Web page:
I first noticed that I was having difficulity seeing when I was in my last semester of nursing school (at age 32). My previous work experience included working as a secretary in the private sector and in the Marine Corps. I visited three eye doctors hearing that I was “just imagining it”, “had a lazy eye” and then finally someone referred me to the right person.
Like most of you I had never heard of Stargardt’s Disease. I was dumbfounded. I was finally going to begin a career that I had worked hard for and now I was going to be legally blind and noone could tell me if it would be sooner or later. I remember going home and trying to memorize my children’s faces and crying because the blurry empty spaces were only going to increase.
I was able to provide safe patient care for a couple of years. I gave up driving and bedside caregiving on my 35th birthday. I continue to miss the independance, but would never want to hurt anyone.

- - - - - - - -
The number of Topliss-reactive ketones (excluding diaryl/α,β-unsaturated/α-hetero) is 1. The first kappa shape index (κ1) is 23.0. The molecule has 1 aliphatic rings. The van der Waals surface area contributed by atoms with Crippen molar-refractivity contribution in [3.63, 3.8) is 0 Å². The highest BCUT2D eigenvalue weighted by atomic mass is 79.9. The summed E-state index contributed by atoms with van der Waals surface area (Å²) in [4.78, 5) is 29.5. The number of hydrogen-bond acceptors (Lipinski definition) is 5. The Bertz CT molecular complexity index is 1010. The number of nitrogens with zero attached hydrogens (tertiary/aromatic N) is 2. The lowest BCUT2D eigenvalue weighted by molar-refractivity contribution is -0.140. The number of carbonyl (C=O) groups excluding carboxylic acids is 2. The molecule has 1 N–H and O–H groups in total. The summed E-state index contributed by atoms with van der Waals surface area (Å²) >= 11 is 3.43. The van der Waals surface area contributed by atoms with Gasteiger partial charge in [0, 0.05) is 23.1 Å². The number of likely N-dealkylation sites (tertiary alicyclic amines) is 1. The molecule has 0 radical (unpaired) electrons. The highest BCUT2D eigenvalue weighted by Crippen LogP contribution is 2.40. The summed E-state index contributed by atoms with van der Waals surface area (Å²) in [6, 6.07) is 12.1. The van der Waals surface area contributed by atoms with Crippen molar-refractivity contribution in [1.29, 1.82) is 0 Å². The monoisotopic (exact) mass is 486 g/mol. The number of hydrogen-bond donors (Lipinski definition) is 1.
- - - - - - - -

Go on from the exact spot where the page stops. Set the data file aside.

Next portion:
With the encouragement of the Michigan Commission for the Blind, my family, and my employer, I shifted my nursing career to the management/administrative side. I now take care of nurses rather than taking care of patients.
I know that this is a difficult disease. We have been delt a tough hand. I will not tell you that I do not struggle or that I am happy to have lost my vision. But there are so many things that we can do…we just have to figure out what they are. I challenge you to make a difference. I would enjoy hearing form you. If you are interested in corresponding, feel free to contact me: email@example.com